Interracial Relationships and Loving v. Virginia

Interracial Relationships and Loving v. Virginia

CityLine Boston
WCVB Boston

Karen Holmes Ward, Director of Public Affairs and Community Services; Host and Executive Producer of CityLine

Marcia Alesan Dawkins, Visiting Scholar
Brown University

Ken Tanabe, President and Founder

Dr. Dawkins discusses the ongoing impact of interracial romantic relationships, multiracial identities and passing in the United States with Loving Day founder Ken Tanabe and CityLine host Karen Holmes Ward.

Notes by Steven F. Riley: There are several significant inaccuracies in this video.

  1. Interracial marriage was in fact legal, not illegal, in most states 44 years ago.  Only 16 states had bans on interracial marriage at that time.
  2. Ms. Ward’s comment, “No steps were taken to change the law until one appropriately named couple fought for their rights…” is grossly inaccurate.  There was no one “law” to ban such marriages in the United States. Each state had its own anti-miscegenation statute.  Most importantly, the battle to end anti-miscegenation (anti-interracial marriage) laws in the United States was a 50 year struggle which included such landmark cases like California Supreme Court: Perez v. Sharp (1948), U.S. Supreme Court: McLaughlin v. Florida (1964) and ending of course, with Loving v. Virginia (1967).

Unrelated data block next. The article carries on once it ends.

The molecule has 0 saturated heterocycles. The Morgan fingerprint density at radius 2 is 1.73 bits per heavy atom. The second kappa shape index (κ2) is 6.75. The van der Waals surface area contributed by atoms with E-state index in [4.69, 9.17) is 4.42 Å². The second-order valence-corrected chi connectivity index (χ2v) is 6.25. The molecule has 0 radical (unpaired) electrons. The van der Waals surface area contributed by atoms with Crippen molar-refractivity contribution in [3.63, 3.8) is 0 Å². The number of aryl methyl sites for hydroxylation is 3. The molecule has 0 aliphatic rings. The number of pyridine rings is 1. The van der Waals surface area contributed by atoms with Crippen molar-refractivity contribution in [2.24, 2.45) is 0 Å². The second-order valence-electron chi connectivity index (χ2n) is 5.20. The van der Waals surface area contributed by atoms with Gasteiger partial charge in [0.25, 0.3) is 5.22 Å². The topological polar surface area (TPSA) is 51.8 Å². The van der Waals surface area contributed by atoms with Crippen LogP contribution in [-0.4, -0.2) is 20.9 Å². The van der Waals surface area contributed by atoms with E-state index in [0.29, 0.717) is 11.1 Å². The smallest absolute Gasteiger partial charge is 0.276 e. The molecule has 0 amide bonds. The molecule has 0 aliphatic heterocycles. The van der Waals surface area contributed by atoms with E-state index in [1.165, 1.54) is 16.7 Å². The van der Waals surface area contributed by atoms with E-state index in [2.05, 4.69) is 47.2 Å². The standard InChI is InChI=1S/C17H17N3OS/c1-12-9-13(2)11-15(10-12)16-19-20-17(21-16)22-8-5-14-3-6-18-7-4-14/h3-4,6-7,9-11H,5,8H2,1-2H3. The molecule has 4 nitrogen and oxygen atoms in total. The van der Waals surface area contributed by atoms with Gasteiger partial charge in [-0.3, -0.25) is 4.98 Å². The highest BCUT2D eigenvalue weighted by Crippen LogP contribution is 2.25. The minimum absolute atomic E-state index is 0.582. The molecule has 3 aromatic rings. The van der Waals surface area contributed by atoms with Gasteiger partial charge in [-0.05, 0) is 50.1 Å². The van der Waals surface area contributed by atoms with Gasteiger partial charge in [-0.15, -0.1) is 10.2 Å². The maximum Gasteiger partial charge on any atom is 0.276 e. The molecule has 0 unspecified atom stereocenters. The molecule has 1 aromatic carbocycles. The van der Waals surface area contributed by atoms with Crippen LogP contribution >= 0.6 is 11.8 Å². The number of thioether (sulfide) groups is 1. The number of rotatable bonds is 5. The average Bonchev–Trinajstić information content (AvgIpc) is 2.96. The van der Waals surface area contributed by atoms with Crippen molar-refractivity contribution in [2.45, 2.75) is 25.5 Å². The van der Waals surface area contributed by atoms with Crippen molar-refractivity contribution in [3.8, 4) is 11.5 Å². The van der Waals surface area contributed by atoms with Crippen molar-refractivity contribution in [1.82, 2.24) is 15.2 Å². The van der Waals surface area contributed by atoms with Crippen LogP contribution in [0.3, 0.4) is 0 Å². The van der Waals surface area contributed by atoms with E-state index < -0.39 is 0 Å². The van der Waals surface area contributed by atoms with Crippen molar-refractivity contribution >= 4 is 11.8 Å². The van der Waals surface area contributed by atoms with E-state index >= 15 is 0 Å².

3. Mr. Tanabe’s comment, “After the case, for the first time, interracial marriage was legalized in the United States.” is incorrect.  Loving v. Virginia did not legalize interracial marriage in the United States.  It legalized interracial marriage only in the remaining 15 states (Maryland repealed its law during the case) that still had bans on such marriages.  In fact, there were 10 states that never enacted any bans on interracial marriage. Mr. Tanabe seems to have forgotten that Mildred and Richard Loving (the plaintiffs in the case) were legally married in Washington, D.C. in June of 1958, six months before they were arrested for violating the section of the law which prohibited interracial couples from being married out of state and then returning to Virginia.

To get a comprehensive view of anti-miscegenation laws and their impact on race relations in the United States, please read Peggy Pascoe’s multiple award winning book, What Comes Naturally, Miscegenation Law and the Making of Race in America. Also, please read my thoughts about the misreprentation of the Loving v. Virginia case in contemporary discourses.

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